My niece recently texted me asking for a favorite quote that she could write out for me. She loves 'lettering' and wanted to share her talents. Over the intervening days I have thought of many favorite quotes which to me, tell the 'best advice' to pass along to others.
When I was recently married and saw mothers with four or more young children in the street, I thought that they were a little crazy or that they were irresponsible. I thought about how tiring it was to take care of my two nephews and I imagined the same thing only many times more...
Helping your young children to gain self-control by teaching them to sit still is something that can be easily practiced at home on a daily basis. Expecting your child to sit through a Sunday Mass or wait an hour at the dentist office is unreasonable if not taught and practiced at home. So where do we begin to teach this important skill?
In this series, Teaching Self-Control in Young Children, we have explored how to teach the important virtue of self-control in Boundaries, Sleeping, and Speech. In this Part 4, we will look to find ways to teach self control in how our children eat. Despite the hilarious scene in the movie, “A Christmas Story”, where the little boy is encouraged to “eat like a piggy”, most parents would prefer their children to eat in a more civilized way. However, many parents struggle with how to achieve this. As with all training of children, begin very early. Why retrain once a behavior has gotten out of control, when you can train properly from the very beginning?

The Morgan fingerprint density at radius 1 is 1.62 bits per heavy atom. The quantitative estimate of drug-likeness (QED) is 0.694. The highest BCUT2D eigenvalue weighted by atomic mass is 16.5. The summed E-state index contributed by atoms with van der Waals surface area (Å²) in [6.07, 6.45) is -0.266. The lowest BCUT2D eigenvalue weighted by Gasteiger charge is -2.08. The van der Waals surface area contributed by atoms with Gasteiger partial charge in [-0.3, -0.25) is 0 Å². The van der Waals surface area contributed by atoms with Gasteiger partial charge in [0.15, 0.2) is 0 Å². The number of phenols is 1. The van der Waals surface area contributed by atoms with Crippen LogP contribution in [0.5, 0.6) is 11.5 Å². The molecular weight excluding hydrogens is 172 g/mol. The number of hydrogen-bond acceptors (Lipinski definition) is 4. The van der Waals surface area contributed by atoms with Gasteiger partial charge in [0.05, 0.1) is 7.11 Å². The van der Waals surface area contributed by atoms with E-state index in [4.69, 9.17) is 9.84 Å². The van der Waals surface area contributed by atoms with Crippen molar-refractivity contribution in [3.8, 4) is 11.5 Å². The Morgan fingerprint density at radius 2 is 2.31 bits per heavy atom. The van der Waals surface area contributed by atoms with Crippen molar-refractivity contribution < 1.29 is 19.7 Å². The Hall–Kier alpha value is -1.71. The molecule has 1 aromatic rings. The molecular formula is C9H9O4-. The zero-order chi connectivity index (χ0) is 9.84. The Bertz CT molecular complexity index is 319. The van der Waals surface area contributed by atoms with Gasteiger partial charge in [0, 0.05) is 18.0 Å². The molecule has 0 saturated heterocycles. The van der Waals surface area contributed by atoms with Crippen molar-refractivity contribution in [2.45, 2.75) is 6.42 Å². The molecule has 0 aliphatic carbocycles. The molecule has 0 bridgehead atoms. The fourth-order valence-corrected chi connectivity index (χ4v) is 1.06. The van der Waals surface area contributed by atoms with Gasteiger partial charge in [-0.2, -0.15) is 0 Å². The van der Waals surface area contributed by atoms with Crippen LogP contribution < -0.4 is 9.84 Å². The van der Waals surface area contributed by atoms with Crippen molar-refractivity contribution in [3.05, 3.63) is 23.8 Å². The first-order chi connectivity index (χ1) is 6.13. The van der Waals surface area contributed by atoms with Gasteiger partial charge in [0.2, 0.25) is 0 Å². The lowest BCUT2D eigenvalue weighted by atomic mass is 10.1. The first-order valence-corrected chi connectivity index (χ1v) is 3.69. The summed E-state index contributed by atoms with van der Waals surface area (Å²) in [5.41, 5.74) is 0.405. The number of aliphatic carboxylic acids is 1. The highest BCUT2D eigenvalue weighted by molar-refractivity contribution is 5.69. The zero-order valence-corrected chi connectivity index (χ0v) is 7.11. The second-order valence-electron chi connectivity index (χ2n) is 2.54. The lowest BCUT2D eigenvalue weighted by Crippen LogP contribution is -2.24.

I recently was in a get together with a group of married couples. There were several people who were attending for the first time, so we began by introducing ourselves. When my turn came up, I was asked to not only introduce myself, but was asked to tell my vocation story.
So far we have looked at two ways to teach self-control in young children: the areas of Boundaries and Sleeping. In Part 3, we will explore the area of speech. A self-controlled person has mastery over his speech - as a rule, he does not use coarse language or a loud, obtrusive voice, nor does he interrupt and speak over others. In addition, he is charitable in the words he uses and the manner in which he uses them (articulation). So, how can we begin to teach this to very young children?